Is Julius Randle, Jordan Clarkson and a late first-round pick enough? George’s not-so-secret desire to join the Lakers should drive his trade value down enough where Indiana has to consider it. Randle could be a burly frontcourt complement to Myles Turner, while Clarkson could slide in as a replacement for Jeff Teague if Indiana has no intention of re-signing him in free agency. That No. 28 pick likely won’t become an All-Star-caliber player, but in a draft class this deep, value selections abound in the late first round. (See: Evans, Jawun.) If the Pacers didn’t sign Randle to an extension by late October, he’d be a restricted free agent next summer, but the cost of keeping him around will be far less prohibitive than George’s next contract.

Selling a superstar for 40 cents on the dollar is hardly ideal, but George has eviscerated whatever trade leverage Indiana once had. The Lakers reportedly don’t plan on parting ways with any of their young assets in exchange for him, according to’s Ramona Shelburne, but if trade talks heat up with other teams, L.A. should bite the bullet and give up Randle and Clarkson. Otherwise, the Lakers run the risk of George becoming infatuated with another team between now and July 2018, scuttling their chances of signing him as a free agent next summer.

Paul George to the Portland Trail Blazers for Allen Crabbe and 2017 first round picks 15, 20, and 26

By Brandon Jefferson
Follow @Jefferson_Hoops

The Indiana Pacers are not going to get much future capital back for a one-year rental of Paul George. Instead of looking down the line too far why not try to capitalize as much as they can on 2017 assets? The Portland Trail Blazers have a league-high three first round picks in the 2017 NBA Draft. Indiana already holds the 18th overall pick and potentially adding 15, 20 and 26 from the Trail Blazers could allow them to maneuver up or down the draft as their big board sees fit. If the Pacers like a prospect at the back end of the lottery the extra picks from Portland makes it easier to facilitate a deal for a higher pick. In a class with a lot of talent at the top this could be Indiana’s best chance to find a long-term replacement for George.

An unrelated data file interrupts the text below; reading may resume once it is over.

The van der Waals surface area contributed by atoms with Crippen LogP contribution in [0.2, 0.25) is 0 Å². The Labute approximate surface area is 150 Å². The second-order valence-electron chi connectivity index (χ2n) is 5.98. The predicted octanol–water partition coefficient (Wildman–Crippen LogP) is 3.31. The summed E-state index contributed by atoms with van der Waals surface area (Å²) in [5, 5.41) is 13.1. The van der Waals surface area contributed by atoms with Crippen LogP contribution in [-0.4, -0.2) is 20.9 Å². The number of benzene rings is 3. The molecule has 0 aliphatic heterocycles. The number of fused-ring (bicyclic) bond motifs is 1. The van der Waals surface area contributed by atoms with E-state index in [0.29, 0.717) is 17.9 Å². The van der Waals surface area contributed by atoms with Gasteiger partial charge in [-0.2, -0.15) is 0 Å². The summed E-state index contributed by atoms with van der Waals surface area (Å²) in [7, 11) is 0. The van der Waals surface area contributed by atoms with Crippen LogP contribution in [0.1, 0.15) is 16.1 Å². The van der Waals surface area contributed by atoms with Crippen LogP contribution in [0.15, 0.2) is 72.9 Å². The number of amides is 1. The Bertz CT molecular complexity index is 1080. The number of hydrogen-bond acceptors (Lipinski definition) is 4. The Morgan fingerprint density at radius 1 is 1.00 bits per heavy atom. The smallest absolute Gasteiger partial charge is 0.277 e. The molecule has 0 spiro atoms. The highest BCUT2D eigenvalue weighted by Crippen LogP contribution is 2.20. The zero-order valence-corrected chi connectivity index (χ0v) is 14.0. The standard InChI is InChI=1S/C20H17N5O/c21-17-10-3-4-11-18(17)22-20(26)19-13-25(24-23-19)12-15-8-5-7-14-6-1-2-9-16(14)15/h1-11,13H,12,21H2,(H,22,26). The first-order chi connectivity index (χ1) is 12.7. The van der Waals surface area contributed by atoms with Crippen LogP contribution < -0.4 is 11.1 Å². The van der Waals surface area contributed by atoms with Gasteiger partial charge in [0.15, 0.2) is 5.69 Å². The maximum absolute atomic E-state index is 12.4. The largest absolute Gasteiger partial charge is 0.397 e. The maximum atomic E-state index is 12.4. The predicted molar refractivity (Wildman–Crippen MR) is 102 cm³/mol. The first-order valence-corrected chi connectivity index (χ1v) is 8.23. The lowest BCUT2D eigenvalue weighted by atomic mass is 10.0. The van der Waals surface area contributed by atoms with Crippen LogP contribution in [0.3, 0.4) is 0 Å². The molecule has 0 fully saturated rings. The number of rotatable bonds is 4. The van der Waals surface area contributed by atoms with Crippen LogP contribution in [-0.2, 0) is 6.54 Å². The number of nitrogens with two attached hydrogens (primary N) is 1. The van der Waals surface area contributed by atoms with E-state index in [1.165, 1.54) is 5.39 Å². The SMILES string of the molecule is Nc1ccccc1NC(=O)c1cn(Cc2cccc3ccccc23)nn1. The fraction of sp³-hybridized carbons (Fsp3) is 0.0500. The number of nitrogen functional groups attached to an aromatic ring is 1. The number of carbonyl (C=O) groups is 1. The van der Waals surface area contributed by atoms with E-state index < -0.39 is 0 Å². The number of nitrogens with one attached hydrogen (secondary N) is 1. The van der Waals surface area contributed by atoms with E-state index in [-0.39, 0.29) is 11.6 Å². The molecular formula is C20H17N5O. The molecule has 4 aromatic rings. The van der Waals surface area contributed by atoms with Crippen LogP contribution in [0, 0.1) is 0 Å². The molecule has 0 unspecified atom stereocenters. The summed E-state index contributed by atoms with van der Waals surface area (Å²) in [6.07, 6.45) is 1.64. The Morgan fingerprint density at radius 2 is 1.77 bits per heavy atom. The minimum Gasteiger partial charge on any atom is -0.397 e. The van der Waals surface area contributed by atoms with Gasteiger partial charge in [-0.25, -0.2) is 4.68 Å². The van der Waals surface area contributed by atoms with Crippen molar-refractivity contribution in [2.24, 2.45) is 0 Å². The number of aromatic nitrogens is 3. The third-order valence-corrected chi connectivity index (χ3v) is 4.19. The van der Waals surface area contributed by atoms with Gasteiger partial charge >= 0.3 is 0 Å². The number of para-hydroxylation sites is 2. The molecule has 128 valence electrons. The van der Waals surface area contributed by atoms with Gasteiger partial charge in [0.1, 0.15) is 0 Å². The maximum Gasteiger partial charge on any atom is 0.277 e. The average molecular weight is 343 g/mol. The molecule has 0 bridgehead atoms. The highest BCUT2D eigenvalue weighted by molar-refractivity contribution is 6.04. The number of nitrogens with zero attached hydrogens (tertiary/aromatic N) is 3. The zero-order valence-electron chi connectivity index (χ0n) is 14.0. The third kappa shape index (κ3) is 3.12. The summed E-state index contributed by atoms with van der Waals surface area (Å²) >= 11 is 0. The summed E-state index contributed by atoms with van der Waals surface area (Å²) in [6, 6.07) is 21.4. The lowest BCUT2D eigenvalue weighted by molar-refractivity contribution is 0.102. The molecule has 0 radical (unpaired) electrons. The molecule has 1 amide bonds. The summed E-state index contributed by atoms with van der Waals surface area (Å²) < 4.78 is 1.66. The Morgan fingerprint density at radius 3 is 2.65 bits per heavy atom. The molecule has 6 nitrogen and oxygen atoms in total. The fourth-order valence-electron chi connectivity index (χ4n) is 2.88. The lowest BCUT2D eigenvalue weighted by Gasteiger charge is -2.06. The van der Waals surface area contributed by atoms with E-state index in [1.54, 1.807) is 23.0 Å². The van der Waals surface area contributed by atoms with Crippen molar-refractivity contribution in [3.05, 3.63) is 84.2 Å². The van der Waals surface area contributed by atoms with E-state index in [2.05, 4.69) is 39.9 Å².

Portland is capped out for the foreseeable future. Making this move for George gives them their best chance to maximize the tandem of Damian Lillard and C.J. McCollum. Moving one of Evan Turner or Allen Crabbe now gives them the opportunity to open up any amount of cap space down the line. Crabbe is an intriguing young piece, but he took a step back a year ago and he hasn’t proven to be worth the $18 million he will cost them next season. Even though the NBA world knows that George wants to head to Los Angeles in 2018, Lillard has made it known that he wants George in Portland. Lillard has been credited with being the main driving force behind a great and budding organizational culture that’s been built in the upper Northwest. After watching the Pacers crumble overnight, having a chance to be the player to take the Trail Blazers to the next level could be enough to convince him to delay his homecoming.

Another thing that Portland has going in its favor is that George would not have to move from the wing. A lot of talk has been made about George’s future being as a small-ball four, something George has been outwardly against for a few years. In keeping Moe Harkless and Al Farouq Aminu, both have played the four for stretches, they have enough versatile pieces to allow George to remain on the perimeter. George’s ability as a defender also helps lessen a weakness for the Trail Blazers. McCollum and Lillard are not great defenders due to physical limitations, but if George is on the roster he can take on the opponent’s top perimeter talent and allow the two guards to defend lesser players. A foursome of Lillard, McCollum, George, and Jusuf Nurkic is not on par with what the Golden State Warriors assembled, but it’s talented enough to get Portland in the conversation for a top four seed in the Western Conference.